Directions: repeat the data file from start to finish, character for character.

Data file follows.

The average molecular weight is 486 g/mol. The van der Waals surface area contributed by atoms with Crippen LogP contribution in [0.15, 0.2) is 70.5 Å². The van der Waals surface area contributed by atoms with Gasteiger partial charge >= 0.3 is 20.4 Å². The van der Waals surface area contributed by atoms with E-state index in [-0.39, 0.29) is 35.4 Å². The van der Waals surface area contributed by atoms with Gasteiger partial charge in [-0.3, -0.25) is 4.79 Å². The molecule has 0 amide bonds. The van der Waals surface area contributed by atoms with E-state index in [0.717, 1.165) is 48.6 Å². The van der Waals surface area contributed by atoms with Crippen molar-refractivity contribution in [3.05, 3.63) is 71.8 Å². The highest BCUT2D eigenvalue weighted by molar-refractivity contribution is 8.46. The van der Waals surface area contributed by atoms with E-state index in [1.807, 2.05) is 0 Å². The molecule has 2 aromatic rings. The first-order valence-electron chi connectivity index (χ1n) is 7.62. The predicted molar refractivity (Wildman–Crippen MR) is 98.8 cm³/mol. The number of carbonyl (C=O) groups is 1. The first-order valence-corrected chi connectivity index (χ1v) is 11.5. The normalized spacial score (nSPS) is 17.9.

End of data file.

The average molecular weight is 486 g/mol. The van der Waals surface area contributed by atoms with Crippen LogP contribution in [0.15, 0.2) is 70.5 Å². The van der Waals surface area contributed by atoms with Gasteiger partial charge >= 0.3 is 20.4 Å². The van der Waals surface area contributed by atoms with E-state index in [-0.39, 0.29) is 35.4 Å². The van der Waals surface area contributed by atoms with Gasteiger partial charge in [-0.3, -0.25) is 4.79 Å². The molecule has 0 amide bonds. The van der Waals surface area contributed by atoms with E-state index in [0.717, 1.165) is 48.6 Å². The van der Waals surface area contributed by atoms with Crippen molar-refractivity contribution in [3.05, 3.63) is 71.8 Å². The highest BCUT2D eigenvalue weighted by molar-refractivity contribution is 8.46. The van der Waals surface area contributed by atoms with E-state index in [1.807, 2.05) is 0 Å². The molecule has 2 aromatic rings. The first-order valence-electron chi connectivity index (χ1n) is 7.62. The predicted molar refractivity (Wildman–Crippen MR) is 98.8 cm³/mol. The number of carbonyl (C=O) groups is 1. The first-order valence-corrected chi connectivity index (χ1v) is 11.5. The normalized spacial score (nSPS) is 17.9.